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Hi,

I have this problem on a past exam paper I am having some trouble with:

"in the conventional basis of the eigenstates of the S

[tex] u = \left( \stackrel{cos a}{e^i^b sina} \right)[/tex] where a and B are constants.

find the probability that a measurement of the y-component of the spin of the particle will yield the result [tex] 0.5\hbar [/tex] ."

For the life of me I cannot work out how to write out matrices legibly on this thing, so I will summarize what is bothering me. I am given pauli matrices [tex] \sigma_x_,_y_,_z [/tex]that I cannot write out properly, and the spin operator is given by [tex] S_i = i\hbar\sigma_i [/tex].

In the question I am given the vector u, which is apparently expressed in the basis of S

Am I justified in putting this vector u into an eigenvalue equation [tex] S_{y} u = a_{y} u [/tex] ,

where a

I tried this and got two equations for a

does this mean I can conclude that there is zero probability of finding the y-component of the spin being equal to [tex] 0.5\hbar [/tex] ?

or do I somehow have to wangle it so that I get another vector (not u) that is in the S

thanks.

PS. sorry, this crazy thing will not let me change something 5 lines up where I should have said

"Am I justified in putting this vector u into an eigenvalue equation S_y u = 0.5\hbar u"

I have this problem on a past exam paper I am having some trouble with:

"in the conventional basis of the eigenstates of the S

_{z}operator, the spin state of a spin-1/2 particle is described by the vector:[tex] u = \left( \stackrel{cos a}{e^i^b sina} \right)[/tex] where a and B are constants.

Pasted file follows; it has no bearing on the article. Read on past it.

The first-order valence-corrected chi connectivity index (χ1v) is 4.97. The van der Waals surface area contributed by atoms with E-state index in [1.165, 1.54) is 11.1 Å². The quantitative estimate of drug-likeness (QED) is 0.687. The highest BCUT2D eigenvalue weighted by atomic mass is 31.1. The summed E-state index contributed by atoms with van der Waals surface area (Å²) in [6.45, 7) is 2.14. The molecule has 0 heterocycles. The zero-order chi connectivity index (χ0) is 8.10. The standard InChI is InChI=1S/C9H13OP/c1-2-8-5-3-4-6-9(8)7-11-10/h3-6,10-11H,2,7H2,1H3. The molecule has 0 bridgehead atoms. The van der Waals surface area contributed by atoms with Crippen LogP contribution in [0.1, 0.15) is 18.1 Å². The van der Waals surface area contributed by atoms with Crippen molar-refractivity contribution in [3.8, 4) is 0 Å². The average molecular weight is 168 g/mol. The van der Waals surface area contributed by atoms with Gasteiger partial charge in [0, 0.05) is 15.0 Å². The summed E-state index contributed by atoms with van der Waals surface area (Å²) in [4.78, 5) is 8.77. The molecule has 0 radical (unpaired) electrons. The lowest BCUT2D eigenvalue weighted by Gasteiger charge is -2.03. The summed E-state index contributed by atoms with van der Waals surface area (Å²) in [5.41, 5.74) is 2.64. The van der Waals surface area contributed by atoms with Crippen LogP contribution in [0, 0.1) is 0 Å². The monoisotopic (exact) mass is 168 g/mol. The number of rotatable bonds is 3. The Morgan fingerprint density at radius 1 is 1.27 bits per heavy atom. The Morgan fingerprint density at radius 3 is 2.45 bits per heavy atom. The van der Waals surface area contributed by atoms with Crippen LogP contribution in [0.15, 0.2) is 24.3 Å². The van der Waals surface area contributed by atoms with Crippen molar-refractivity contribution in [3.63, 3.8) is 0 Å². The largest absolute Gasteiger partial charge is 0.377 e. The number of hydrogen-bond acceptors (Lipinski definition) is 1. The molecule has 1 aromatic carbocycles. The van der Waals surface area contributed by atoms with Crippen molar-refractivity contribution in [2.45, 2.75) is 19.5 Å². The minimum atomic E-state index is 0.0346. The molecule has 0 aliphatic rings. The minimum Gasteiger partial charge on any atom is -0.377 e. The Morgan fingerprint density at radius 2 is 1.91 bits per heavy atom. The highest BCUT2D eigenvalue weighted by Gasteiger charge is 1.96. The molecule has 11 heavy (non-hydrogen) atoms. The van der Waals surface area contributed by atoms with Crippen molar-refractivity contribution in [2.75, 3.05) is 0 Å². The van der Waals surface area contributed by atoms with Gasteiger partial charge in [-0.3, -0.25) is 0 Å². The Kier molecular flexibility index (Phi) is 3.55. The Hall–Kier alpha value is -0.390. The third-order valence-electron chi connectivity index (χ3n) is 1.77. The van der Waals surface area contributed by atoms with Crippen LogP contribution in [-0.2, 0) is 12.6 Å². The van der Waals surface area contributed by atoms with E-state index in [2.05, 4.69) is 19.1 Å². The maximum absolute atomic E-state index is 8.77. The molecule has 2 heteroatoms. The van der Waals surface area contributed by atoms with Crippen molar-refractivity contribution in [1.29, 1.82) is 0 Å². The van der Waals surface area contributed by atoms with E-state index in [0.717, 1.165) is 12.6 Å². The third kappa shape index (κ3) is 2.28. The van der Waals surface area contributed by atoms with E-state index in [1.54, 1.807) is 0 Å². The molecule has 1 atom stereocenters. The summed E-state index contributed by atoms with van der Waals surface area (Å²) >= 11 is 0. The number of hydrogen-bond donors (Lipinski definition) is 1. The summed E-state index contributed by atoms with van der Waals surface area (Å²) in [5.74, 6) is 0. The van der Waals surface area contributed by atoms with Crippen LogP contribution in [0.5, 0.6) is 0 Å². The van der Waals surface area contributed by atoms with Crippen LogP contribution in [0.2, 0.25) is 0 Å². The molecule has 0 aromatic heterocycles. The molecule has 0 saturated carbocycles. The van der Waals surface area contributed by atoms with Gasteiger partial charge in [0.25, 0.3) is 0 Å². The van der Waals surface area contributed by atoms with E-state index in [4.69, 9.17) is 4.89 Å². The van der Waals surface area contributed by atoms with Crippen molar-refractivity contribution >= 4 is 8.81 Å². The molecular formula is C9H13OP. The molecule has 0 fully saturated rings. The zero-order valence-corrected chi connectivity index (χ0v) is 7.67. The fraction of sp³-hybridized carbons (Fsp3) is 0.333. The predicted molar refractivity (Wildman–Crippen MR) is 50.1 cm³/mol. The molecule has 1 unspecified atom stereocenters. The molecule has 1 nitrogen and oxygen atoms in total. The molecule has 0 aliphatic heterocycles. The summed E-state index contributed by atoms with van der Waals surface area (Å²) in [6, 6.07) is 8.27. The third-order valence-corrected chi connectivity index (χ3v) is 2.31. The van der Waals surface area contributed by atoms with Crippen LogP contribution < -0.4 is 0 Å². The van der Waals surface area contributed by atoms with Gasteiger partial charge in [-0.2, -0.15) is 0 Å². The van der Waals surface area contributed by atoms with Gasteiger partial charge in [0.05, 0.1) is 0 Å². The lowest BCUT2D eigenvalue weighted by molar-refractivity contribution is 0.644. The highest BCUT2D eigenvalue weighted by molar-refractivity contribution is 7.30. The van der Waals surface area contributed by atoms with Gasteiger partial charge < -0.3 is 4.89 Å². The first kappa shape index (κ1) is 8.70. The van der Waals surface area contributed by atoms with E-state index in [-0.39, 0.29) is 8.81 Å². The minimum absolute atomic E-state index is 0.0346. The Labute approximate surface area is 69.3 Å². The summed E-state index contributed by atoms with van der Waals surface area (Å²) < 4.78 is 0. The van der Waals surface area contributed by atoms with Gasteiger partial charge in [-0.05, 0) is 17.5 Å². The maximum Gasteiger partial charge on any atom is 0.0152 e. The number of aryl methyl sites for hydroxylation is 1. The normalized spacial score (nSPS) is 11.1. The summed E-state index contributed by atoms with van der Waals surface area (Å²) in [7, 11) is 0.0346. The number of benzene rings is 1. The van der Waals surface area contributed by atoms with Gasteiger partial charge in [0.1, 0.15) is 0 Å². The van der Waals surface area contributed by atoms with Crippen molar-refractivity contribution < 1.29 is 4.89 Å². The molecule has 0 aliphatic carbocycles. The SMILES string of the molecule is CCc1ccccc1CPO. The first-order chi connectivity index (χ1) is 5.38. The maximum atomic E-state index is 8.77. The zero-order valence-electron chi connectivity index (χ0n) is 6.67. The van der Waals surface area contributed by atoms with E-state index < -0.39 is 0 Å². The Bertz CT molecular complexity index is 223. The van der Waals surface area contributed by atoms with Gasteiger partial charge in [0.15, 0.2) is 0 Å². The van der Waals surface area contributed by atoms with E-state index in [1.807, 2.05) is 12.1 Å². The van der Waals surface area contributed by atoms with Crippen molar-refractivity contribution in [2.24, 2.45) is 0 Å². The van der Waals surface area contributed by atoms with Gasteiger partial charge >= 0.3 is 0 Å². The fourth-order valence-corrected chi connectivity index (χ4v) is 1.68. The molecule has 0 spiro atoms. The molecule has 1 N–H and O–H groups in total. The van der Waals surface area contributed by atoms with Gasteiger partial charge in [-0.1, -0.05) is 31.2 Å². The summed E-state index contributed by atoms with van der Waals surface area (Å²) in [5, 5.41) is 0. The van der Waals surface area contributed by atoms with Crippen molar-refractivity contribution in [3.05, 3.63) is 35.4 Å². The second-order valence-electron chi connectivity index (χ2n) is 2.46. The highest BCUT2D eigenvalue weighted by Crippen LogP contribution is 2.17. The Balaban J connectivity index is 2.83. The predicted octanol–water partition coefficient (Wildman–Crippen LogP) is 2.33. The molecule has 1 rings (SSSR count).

find the probability that a measurement of the y-component of the spin of the particle will yield the result [tex] 0.5\hbar [/tex] ."

For the life of me I cannot work out how to write out matrices legibly on this thing, so I will summarize what is bothering me. I am given pauli matrices [tex] \sigma_x_,_y_,_z [/tex]that I cannot write out properly, and the spin operator is given by [tex] S_i = i\hbar\sigma_i [/tex].

In the question I am given the vector u, which is apparently expressed in the basis of S

_{z}eigenstates.Am I justified in putting this vector u into an eigenvalue equation [tex] S_{y} u = a_{y} u [/tex] ,

where a

_{y}is my eigenvalue, when the vector I would be operating on is made from a basis of eigenstates of another operator (S_{z})?I tried this and got two equations for a

_{y}, neither of which gives [tex] a_y = 0.5\hbar [/tex].does this mean I can conclude that there is zero probability of finding the y-component of the spin being equal to [tex] 0.5\hbar [/tex] ?

or do I somehow have to wangle it so that I get another vector (not u) that is in the S

_{y}eigenstate basis?thanks.

PS. sorry, this crazy thing will not let me change something 5 lines up where I should have said

"Am I justified in putting this vector u into an eigenvalue equation S_y u = 0.5\hbar u"

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